Tonight, Channel 7 ran a story that Politifact has rated as ‘half true’ Coalition claims that we will deliver minimum speeds of 25mbps under our policy. Here’s my response to Politifact;s various claims:
CLAIM ONE: The Coalition should have used average peak connection speeds instead of average speeds as their reference point.
If we had been comparing average peak connection speeds under our NBN plan with the status quo, that point may have been valid.
But the 25 mbps speed is not either an average speed or an average peak connection speed. It is the MINIMUM line speed that the network will be designed to deliver. In other words nobody will be in a position where they cannot access at least 25 mbps.
The whole point about the Coalition’s policy is that we should be addressing the ‘Digital Divide’ in Australia as a matter of national priority. This means upgrading those 2 million households in Australia whose Internet connection is so poor, they can’t even access a YouTube video in Australia.
Or put another way, what would the public policy benefit be to the country if Telstra decided to upgrade its existing HFC network to offer speeds well in excess of 100 mbps – say to 300 mbps? In the absence of anything being done to improve the line speeds of those without broadband, Australia’s average peak connection speeds would nonetheless increase but the digital divide would be wider and that investment would have a much lower overall productivity impact than if it were invested in ensuring that everybody had access to very fast broadband.
It also ignores how people actually use the Internet. Is capacity really more important, or valuable, to users than actual line speeds? Netflix’s regular speed surveys of users show that despite networks such as Google Fiber and Verizon’s FiOS having greater capacity than AT&T’s u-Verse [a fibre to the node network], the differences in actual level of service are quite minimal. The average speed on Google is 3.53mbps, the average speed on FiOS is 2.17mbps and the average speed on u-Verse is 1.99mbps.
CLAIM TWO: The Coalition cannot guarantee 25 mbps.
This claim is simply false. It would help if Politifact had actually read the Coalition policy.
If the general point is that the Coalition cannot guarantee every house will get 25mbps on each existing copper pair without any remediation, then they might have a point. But that is not our policy. We will not direct the NBN Co they must use one single technology nor have we said that there shall be no remediation or even replacement of some copper in the last few hundred metres to the home.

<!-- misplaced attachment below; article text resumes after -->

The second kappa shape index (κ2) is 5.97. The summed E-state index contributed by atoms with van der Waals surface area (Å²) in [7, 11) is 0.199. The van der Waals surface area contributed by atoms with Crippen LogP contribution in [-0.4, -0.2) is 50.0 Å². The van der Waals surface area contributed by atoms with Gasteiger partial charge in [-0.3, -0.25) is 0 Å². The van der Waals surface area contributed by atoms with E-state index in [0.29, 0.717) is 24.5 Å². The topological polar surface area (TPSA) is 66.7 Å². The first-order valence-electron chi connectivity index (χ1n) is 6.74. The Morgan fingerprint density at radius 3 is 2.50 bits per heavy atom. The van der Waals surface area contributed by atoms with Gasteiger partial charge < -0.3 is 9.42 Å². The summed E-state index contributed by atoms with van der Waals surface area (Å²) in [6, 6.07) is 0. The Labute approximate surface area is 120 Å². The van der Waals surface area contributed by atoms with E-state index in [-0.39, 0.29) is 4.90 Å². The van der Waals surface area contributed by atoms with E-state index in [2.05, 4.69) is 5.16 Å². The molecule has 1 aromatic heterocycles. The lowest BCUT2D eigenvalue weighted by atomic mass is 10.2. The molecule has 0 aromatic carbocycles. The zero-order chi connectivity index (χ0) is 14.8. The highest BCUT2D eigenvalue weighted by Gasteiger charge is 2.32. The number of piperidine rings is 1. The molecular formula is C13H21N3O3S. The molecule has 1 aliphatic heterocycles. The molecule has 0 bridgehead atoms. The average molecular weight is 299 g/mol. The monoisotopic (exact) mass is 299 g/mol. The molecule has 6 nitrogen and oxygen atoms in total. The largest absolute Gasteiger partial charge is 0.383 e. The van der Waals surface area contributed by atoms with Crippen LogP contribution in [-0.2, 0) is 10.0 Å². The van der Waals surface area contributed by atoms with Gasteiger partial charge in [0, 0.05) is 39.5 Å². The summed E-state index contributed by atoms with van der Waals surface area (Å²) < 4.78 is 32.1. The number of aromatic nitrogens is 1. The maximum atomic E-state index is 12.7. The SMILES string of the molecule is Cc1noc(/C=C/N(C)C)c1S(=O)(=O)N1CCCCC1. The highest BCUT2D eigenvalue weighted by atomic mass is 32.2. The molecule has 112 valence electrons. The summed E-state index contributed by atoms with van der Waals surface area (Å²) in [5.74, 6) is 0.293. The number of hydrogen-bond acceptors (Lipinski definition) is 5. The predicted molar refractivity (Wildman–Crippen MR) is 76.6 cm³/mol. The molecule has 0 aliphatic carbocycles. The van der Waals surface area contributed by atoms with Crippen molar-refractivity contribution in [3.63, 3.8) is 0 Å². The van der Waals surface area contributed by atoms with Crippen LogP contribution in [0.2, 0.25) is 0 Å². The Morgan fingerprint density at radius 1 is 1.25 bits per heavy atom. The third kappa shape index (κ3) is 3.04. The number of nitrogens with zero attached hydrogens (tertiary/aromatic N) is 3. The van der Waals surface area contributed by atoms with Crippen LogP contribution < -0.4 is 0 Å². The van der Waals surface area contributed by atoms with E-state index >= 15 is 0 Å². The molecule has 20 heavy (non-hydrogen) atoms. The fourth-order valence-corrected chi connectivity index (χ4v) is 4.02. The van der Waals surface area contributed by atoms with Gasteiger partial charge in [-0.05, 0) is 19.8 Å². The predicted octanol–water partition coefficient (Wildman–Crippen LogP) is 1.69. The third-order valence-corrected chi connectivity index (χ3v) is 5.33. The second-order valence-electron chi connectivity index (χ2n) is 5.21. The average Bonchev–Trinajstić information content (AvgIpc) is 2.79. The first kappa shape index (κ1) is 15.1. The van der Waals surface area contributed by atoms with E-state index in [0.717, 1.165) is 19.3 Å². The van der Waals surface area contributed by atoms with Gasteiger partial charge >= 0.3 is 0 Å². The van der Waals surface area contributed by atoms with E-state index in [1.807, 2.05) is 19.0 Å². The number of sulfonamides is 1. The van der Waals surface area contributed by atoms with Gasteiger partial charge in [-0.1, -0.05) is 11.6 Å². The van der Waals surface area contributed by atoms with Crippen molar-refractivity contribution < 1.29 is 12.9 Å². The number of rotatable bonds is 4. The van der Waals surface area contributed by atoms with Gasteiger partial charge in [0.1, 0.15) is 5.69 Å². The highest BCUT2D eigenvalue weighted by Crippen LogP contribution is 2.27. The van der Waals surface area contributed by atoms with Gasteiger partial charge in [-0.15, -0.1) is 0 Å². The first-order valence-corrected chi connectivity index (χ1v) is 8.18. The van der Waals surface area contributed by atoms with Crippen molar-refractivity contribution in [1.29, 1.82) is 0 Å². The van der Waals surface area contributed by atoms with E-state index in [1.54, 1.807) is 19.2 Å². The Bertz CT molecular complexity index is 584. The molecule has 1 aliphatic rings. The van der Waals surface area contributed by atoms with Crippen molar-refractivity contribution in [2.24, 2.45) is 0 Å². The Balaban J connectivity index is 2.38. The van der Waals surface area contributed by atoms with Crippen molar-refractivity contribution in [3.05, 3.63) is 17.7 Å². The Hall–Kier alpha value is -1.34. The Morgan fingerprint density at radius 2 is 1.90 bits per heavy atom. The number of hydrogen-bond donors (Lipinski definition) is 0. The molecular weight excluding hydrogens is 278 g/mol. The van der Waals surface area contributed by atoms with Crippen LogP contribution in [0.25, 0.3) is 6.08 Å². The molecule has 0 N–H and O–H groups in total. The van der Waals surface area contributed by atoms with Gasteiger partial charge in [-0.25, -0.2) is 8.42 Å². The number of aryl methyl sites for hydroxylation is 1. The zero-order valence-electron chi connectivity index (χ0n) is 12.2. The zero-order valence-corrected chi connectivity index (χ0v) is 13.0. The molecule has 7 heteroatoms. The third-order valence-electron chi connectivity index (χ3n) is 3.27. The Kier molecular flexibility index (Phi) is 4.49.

The single most important point about our policy is that we have set a speed mandate rather than a technology mandate. As we state in our policy (p.6):
“Broadband policy should be about efficiently meeting community needs, not advocating for a particular technology. Networks should be upgraded in the most cost-effective way using the best-matched technology.”
But for Politifact to claim that FTTN is incapable of 25 mbps is to ignore what’s happening elsewhere in the world. BT is offering 80/20mbps services today and will improve those speeds when it deploys vectoring. Deutsche Telekom is deploying FTTN and will offer 100/40mbps services – currently the top speed tier offered over the fibre to the premise NBN.
In short – FTTN is technically capable of delivery 25 mbps (and much higher speeds) depending on the length and the quality of the copper between the node and the home. The NBN will be required to ensure that every premise has access to at least that line speed and if this requires shortening the copper loop, remediating it or indeed replacing it with fibre that will be done.
CLAIM THREE: The Coalition has not guaranteed upload speeds.
It is a strange world when we have Politifact not just fact-checking things the Opposition Leader has said, but what it feels the Coalition policy should have stated.
If the point Politifact is making is that FTTN is incapable of high upload speeds, they are wrong – as the real world examples of BT and Deutsche Telekom show.
If the point is that we should have mandated upload speeds or have secret plans to throttle download speeds, they are wrong again. As Alcatel recently noted, the GPON network the NBN is building is not symmetrical. While it is technically capable of delivering more symmetrical services than vectored VDSL, the differences are not that great – and besides, “overall traffic patterns are asymmetrical and are becoming more so over time”.
The point is that we will empower the NBN Co management to allocate upload capacity that is commensurate to market demand.
The standard in commercial FTTN deployments is a ratio of around 4:1 of download:upload and we would expect that to be the case here which would mean that most customers on the FTTN portion of the network would have access to 10 mbps upload or more and none would have access to less than 5 or 6 mbps. Remember videoconferencing requires 2 mbps.